There are a number of tax benefits offered to
Canadian-controlled Private Corporations
("CCPCs") and their owners, including
small business deductions, an additional month to pay certain taxes
each year, enhanced investment tax credits and potential refunds
for scientific research and development, and tax deferrals for
employees' taxable benefits arising from the exercise of stock
options. Additionally, the shareholders of CCPCs may also be
entitled to capital gains exemptions of up to $800,000 on the
disposition of their shares (provided such shares are qualified
small business corporation shares).
Not every Canadian business is a CCPC; a corporation is only a
CCPC if it meets all of the following requirements
at the end of the applicable tax year:
(a) it is a private corporation - meaning it is not publicly
(b) it is resident in Canada and was either incorporated in
Canada or resident in Canada from June 18, 1971, to the end of the
applicable tax year;
(c) it is not controlled directly or indirectly by one or more
(d) it is not controlled directly or indirectly by one or more
public corporations (other than a prescribed venture capital
(e) it is not controlled by a Canadian resident corporation that
lists its shares on a designated stock exchange outside of Canada;
(f) it is not controlled directly or indirectly by any
combination of persons described above.
As the world becomes increasing integrated, it is often the case
that a number of shareholders of a given corporation are
non-residents. Traditionally, if the majority of voting shares of a
corporation were held by shareholders resident outside of Canada,
that corporation would automatically be disqualified as a CCPC,
based on the test above.
With the decision of the Tax Court of Canada in Price
Waterhouse Coopers Inc. acting in the capacity of Trustee in
Bankruptcy of Bioartificial Gel Technologies (Bagtech) Inc. v Her
Majesty the Queen
("Bagtech"), it is now possible
for a company to qualify as a CCPC, even if the majority of the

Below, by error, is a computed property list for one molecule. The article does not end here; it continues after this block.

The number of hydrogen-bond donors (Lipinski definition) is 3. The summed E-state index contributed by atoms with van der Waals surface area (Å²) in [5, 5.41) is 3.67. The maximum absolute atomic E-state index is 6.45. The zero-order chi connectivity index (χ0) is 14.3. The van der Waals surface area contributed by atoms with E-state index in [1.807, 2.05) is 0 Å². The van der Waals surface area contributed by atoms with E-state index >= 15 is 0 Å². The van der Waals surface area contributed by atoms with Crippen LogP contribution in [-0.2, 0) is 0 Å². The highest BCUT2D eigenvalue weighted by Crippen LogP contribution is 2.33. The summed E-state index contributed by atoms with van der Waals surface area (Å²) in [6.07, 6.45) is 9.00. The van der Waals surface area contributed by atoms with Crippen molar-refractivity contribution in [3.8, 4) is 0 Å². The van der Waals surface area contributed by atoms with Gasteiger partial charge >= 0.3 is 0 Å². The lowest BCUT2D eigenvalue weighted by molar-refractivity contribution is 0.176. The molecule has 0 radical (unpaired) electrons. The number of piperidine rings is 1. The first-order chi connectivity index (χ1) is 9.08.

voting shares are issued to non-residents. In order to obtain this
result, the corporation and its shareholders would have to
contractually change the balance of control through the use of a
The Court in Bagtech stated that in determining
control, the test is whether the shareholder has de jure
control (or control in law). The Court then when on to say that
"if an agreement can be considered to be a unanimous
shareholders' agreement (USA) within the meaning of the
Canada Business Corporations Act (the CBCA), it must be
taken into consideration just like the corporation's constating
documents in order to determine de jure control".
Ultimately if the resident shareholders have the ability to elect a
majority of directors (even if such resident shareholders do not
hold a majority of the voting shares of the corporation), de
jure control is deemed to reside with the resident
shareholders, in which event, the subject corporation will be
deemed to be a CCPC.
In light of the Court's decision in Bagtech, a carefully
constructed shareholders' agreement which limits the de
jure control of non-resident shareholders may help to ensure
that the corporation qualifies as a CCPC despite the fact that more
than 50% of the voting shares of the corporation may be owned by
non-residents. Once the corporation qualifies as a CCPC the
business and its shareholders can focus their efforts on doing what
is necessary to ensure that they are in a position to take
advantage of the tax benefits offered to Canadian Controlled
The content of this article is intended to provide a general
guide to the subject matter. Specialist advice should be sought
about your specific circumstances.
To print this article, all you need is to be registered on Mondaq.com.
Click to Login as an existing user or Register so you can print this article.
Under the Income Tax Act, the Employment Insurance Act, and the Excise Tax Act, a director of a corporation is jointly and severally liable for a corporation's failure to deduct and remit source deductions or GST.
Under the Income Tax Act, the Employment Insurance Act, the Canada Pension Plan Act and the Excise Tax Act, a director of a corporation is jointly and severally liable for a corporation's failure to deduct and remit source deductions.
Register for Access and our Free Biweekly Alert for
This service is completely free. Access 250,000 archived articles from 100+ countries and get a personalised email twice a week covering developments (and yes, our lawyers like to think you’ve read our Disclaimer).